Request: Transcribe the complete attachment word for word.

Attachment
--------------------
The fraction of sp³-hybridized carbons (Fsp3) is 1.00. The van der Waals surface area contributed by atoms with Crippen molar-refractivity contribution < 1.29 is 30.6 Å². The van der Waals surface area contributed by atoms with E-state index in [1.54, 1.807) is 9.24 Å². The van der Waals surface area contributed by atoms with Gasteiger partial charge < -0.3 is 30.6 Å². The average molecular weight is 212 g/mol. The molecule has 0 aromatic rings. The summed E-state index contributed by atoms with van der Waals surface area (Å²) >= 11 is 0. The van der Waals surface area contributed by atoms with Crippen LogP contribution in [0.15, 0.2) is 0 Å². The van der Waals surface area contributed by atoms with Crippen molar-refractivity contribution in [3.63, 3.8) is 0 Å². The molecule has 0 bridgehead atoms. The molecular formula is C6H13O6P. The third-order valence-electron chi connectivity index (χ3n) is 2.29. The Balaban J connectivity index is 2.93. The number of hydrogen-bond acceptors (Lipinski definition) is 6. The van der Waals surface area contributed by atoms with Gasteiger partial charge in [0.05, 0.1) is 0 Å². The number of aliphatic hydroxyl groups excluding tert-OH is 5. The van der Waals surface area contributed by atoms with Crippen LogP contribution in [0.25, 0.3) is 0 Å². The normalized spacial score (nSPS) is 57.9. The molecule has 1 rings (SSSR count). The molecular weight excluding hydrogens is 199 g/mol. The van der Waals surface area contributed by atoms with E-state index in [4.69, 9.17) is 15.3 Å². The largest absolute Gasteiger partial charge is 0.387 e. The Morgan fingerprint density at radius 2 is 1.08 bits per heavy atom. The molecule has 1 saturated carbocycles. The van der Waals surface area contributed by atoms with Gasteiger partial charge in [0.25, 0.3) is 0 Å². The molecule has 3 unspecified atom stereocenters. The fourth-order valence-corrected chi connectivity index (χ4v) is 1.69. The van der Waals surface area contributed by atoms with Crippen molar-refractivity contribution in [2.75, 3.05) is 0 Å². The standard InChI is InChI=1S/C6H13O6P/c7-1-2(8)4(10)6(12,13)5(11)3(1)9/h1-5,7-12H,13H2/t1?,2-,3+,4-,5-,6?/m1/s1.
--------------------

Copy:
The fraction of sp³-hybridized carbons (Fsp3) is 1.00. The van der Waals surface area contributed by atoms with Crippen molar-refractivity contribution < 1.29 is 30.6 Å². The van der Waals surface area contributed by atoms with E-state index in [1.54, 1.807) is 9.24 Å². The van der Waals surface area contributed by atoms with Gasteiger partial charge < -0.3 is 30.6 Å². The average molecular weight is 212 g/mol. The molecule has 0 aromatic rings. The summed E-state index contributed by atoms with van der Waals surface area (Å²) >= 11 is 0. The van der Waals surface area contributed by atoms with Crippen LogP contribution in [0.15, 0.2) is 0 Å². The van der Waals surface area contributed by atoms with Crippen molar-refractivity contribution in [3.63, 3.8) is 0 Å². The molecule has 0 bridgehead atoms. The molecular formula is C6H13O6P. The third-order valence-electron chi connectivity index (χ3n) is 2.29. The Balaban J connectivity index is 2.93. The number of hydrogen-bond acceptors (Lipinski definition) is 6. The van der Waals surface area contributed by atoms with Gasteiger partial charge in [0.05, 0.1) is 0 Å². The number of aliphatic hydroxyl groups excluding tert-OH is 5. The van der Waals surface area contributed by atoms with Crippen LogP contribution in [0.25, 0.3) is 0 Å². The normalized spacial score (nSPS) is 57.9. The molecule has 1 rings (SSSR count). The molecular weight excluding hydrogens is 199 g/mol. The van der Waals surface area contributed by atoms with E-state index in [4.69, 9.17) is 15.3 Å². The largest absolute Gasteiger partial charge is 0.387 e. The Morgan fingerprint density at radius 2 is 1.08 bits per heavy atom. The molecule has 1 saturated carbocycles. The van der Waals surface area contributed by atoms with Gasteiger partial charge in [0.25, 0.3) is 0 Å². The molecule has 3 unspecified atom stereocenters. The fourth-order valence-corrected chi connectivity index (χ4v) is 1.69. The van der Waals surface area contributed by atoms with Crippen molar-refractivity contribution in [2.75, 3.05) is 0 Å². The standard InChI is InChI=1S/C6H13O6P/c7-1-2(8)4(10)6(12,13)5(11)3(1)9/h1-5,7-12H,13H2/t1?,2-,3+,4-,5-,6?/m1/s1.